The region was settled as early as the Paleolithic age. A Jewish chronicler David Solomon Ganz, citing Cyriacus Spangenberg, claimed that the city was founded as Boihaem in c. 1306 BC by an ancient king, Boyya. Around the fifth and fourth century BC, a Celts tribe appeared in the area establishing settlements including an oppidum in Závist, a present-day suburb of Prague, naming the region of Bohemia, which means "home of the Boii people". In the last century BC, the Celts were driven away by Germanic tribes, leading some to place the seat of the Marcomanni king, Maroboduus, in southern Prague in the suburb now called Závist. Around the area where present-day Prague stands, the 2nd century map drawn by Ptolemaios mentioned a Germanic city called Casurgis. In the late 5th century AD, during the great Migration Period following the collapse of the Western Roman Empire, the Germanic tribes living in Bohemia moved westwards and in the 6th century, the Slavic tribes settled the Central Bohemian Region.
In the following three centuries, the Czech tribes built several fortified settlements in the area, most notably in the Šárka valley and Levý Hradec. The construction of what came to be known as Prague Castle began near the end of the 9th century, growing a fortified settlement that existed on the site since the year 800; the first masonry under Prague Castle dates from the year 885 at the latest. The other prominent Prague fort, the Přemyslid fort Vyšehrad, was founded in the 10th century, some 70 years than Prague Castle. Prague Castle is dominated by the cathedral, which began construction in 1344, but wasn't completed until the 20th century; the legendary origins of Prague attribute its foundation to the 8th century Czech duchess and prophetess Libuše and her husband, Přemysl, founder of the Přemyslid dynasty. Legend says that Libuše came out on a rocky cliff high above the Vltava and prophesied: "I see a great city whose glory will touch the stars." She ordered a town called Praha to be built on the site.
The region became the seat of the dukes, kings of Bohemia. Under Holy Roman Emperor Otto II the area became a bishopric in 973; until Prague was elevated to archbishopric in 1344, it was under the jurisdiction of the Archbishopric of Mainz. Prague was an important seat for trading where merchants from all of Europe settled, including many Jews, as recalled in 965 by the Hispano-Jewish merchant and traveller Ibrahim ibn Ya'qub; the Old New Synagogue of 1270 still stands in the city. Prague was once home to an important slave market. At the site of the ford in the Vltava river, King Vladislaus I had the first bridge built in 1170, the Judith Bridge, named in honour of his wife Judith of Thuringia; this bridge was destroyed by a flood in 1342, but some of the original foundation stones of that bridge remain in the river. It was named the Charles Bridge. In 1257, under King Ottokar II, Malá Strana was founded in Prague on the site of an older village in what would become the Hradčany area; this was the district of the German people, who had the right to administer the law autonomously, pursuant to Magdeburg rights.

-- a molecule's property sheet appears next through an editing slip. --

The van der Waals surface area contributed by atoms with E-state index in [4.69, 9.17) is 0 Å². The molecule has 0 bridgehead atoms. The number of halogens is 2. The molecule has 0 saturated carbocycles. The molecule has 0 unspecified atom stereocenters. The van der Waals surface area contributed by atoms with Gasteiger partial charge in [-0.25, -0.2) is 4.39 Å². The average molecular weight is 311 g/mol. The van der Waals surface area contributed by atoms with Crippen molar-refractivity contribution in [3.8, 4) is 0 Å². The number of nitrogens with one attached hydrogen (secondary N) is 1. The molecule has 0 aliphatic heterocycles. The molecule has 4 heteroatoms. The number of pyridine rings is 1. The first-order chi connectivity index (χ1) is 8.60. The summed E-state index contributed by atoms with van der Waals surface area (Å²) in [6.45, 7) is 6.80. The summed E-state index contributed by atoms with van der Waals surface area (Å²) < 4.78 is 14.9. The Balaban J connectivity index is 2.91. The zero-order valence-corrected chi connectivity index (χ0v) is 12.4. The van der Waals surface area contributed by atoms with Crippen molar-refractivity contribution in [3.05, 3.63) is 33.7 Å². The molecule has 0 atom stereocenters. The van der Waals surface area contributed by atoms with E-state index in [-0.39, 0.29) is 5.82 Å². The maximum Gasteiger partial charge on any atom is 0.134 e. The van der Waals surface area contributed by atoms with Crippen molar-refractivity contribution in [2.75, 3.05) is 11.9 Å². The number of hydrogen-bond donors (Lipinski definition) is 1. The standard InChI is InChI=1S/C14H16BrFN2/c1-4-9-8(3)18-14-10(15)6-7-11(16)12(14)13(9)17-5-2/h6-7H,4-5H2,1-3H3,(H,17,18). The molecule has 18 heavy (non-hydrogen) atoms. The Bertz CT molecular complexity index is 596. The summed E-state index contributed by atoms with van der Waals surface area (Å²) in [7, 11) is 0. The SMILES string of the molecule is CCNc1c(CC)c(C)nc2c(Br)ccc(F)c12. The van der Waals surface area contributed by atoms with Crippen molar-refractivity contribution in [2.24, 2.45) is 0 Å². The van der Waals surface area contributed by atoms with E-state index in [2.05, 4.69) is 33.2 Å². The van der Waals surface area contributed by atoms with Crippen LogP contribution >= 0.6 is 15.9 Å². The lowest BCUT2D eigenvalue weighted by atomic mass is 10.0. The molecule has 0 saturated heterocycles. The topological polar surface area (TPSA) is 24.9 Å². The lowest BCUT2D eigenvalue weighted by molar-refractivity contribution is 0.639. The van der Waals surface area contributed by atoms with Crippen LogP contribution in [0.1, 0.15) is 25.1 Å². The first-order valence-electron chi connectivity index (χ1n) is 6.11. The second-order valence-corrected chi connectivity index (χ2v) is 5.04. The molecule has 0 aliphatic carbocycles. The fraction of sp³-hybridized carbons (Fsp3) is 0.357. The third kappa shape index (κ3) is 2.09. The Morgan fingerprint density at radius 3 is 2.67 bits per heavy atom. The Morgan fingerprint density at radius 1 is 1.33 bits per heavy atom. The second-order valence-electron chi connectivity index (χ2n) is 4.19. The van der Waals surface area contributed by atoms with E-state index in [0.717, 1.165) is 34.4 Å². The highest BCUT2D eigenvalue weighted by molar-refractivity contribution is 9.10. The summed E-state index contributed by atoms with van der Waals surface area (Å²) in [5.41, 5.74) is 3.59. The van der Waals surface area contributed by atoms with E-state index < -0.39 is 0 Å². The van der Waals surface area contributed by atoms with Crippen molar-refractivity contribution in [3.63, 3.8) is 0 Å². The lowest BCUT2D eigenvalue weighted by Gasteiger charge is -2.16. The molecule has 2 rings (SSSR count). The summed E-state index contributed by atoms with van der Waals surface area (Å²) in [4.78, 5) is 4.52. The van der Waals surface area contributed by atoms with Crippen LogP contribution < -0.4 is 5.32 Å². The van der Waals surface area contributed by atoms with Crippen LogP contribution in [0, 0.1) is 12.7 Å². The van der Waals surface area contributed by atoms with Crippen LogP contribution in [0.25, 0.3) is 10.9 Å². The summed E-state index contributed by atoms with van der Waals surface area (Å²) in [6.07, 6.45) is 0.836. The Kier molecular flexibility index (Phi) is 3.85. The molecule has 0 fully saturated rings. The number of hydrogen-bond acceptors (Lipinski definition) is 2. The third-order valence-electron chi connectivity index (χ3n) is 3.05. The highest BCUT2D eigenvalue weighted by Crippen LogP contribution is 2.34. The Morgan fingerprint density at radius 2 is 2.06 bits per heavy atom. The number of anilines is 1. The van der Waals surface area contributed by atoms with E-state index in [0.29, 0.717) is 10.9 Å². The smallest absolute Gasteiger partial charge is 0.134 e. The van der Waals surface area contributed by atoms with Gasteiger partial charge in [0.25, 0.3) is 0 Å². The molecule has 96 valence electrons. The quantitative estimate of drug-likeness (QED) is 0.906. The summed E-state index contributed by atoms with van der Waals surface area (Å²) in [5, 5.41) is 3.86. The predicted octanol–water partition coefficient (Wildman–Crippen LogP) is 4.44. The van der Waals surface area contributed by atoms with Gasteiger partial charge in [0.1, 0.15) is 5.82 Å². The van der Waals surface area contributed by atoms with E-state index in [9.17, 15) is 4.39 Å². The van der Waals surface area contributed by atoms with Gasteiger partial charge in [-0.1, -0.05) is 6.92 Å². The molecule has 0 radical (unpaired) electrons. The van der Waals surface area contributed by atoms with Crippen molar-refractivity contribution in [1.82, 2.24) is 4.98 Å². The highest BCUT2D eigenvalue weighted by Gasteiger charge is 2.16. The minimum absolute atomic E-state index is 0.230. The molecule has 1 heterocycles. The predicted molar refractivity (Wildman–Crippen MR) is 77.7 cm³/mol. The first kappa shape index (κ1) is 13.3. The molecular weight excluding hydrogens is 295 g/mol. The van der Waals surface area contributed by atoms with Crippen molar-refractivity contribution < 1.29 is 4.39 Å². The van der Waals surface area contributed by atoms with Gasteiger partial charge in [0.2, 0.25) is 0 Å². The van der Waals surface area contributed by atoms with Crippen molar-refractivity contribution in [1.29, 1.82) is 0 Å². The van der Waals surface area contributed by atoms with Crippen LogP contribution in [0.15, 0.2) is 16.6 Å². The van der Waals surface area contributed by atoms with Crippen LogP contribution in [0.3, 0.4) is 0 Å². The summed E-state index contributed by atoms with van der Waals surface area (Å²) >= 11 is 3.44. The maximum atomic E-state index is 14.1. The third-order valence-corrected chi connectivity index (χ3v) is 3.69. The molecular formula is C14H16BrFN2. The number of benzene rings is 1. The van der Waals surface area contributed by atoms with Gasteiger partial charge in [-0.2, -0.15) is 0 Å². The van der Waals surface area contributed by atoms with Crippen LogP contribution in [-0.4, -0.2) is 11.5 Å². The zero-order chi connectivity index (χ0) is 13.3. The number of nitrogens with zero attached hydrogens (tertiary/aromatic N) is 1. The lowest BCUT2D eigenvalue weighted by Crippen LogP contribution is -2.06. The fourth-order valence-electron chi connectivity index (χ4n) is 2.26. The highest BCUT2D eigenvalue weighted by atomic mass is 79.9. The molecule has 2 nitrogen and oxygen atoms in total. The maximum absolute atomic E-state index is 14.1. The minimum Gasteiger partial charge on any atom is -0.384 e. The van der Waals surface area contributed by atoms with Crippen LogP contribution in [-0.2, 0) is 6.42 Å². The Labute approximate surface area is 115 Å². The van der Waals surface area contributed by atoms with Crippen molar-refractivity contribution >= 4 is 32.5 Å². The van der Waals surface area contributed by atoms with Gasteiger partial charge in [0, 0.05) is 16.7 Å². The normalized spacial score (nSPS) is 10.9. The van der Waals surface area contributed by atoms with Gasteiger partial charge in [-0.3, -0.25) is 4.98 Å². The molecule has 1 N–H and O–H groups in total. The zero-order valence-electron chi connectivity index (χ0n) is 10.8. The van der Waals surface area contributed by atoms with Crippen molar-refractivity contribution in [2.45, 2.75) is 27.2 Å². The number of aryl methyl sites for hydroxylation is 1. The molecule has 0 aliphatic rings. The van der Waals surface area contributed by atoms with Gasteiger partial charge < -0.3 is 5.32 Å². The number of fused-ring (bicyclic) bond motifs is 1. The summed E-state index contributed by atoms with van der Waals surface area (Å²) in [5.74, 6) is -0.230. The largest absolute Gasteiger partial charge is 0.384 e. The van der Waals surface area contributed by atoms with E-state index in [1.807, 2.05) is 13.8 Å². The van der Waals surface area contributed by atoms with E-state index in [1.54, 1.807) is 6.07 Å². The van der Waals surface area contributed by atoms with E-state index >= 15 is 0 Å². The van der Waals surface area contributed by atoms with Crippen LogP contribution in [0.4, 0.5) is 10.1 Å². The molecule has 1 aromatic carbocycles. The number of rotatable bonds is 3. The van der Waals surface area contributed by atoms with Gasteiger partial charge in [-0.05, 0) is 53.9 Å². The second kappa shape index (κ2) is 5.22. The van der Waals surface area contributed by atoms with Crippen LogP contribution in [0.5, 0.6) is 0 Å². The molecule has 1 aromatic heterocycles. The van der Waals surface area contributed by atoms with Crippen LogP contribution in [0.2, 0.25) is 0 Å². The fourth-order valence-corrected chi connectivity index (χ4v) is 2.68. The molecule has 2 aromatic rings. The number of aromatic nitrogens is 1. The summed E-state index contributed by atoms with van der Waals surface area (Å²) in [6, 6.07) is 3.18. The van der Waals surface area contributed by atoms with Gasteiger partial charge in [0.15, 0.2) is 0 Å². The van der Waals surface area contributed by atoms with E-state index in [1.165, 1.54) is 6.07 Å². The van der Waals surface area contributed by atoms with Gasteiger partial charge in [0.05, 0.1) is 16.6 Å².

The new district was on the bank opposite of the Staré Město, which had borough status and was bordered by a line of walls and fortifications. Prague flourished dur
Jičín is a town in the Hradec Králové Region of the Czech Republic. It lies 85 km northeast of Prague in the scenic region of the Bohemian Paradise under the Prachov Rocks. Jičín has been declared a Municipal Reserve because of its well-preserved historical center, built around a rectangular square with a regular Gothic street layout, remnants of fortifications and arcade Renaissance and Baroque houses; the town is connected with the popular fairy-tale character of Rumcajs. The Battle of Gitschin was fought nearby during the Austro-Prussian War of 1866; the surrounding countryside was settled by Slavic tribes at the beginning of the 6th century. The town of Jičín was founded at the end of the 12th century, in the place of today's village of Staré Místo, under the castle of Veliš, it was moved two km northward to its present location shortly afterward, better protected by the Cidlina River. The first written reference of Jičín comes from a document by the wife of King Wenceslaus II of Bohemia, Queen Guta, dated August 1, 1293.
It is believed. The town was built with a regular street layout around a rectangular square and was surrounded by wooden fortifications with reinforced bastions and a trench. Jičín was first property of the king, but during most of the 14th century and at the beginning of the 15th century it belonged to the House of Vartenberk; when the town was founded two churches were built, a wooden parish church at the southwestern corner of the square and the stone Church of St. James the Great with a cemetery at the southeastern corner; the first was rebuilt in stone into the Parish Church of St. Ignatius at the end of the 14th century. During the 15th century Jičín changed its lords several times until it became a property of the House of Trčka of Lípa. With the succession of Vilém Trčka in 1453, the town began to be rebuilt in stone; the fortifications were rebuilt as well, with three gates connecting the center with peripheries: the western Prague Gate, the northern Holín Gate, the eastern Valdice Gate, the only one preserved today.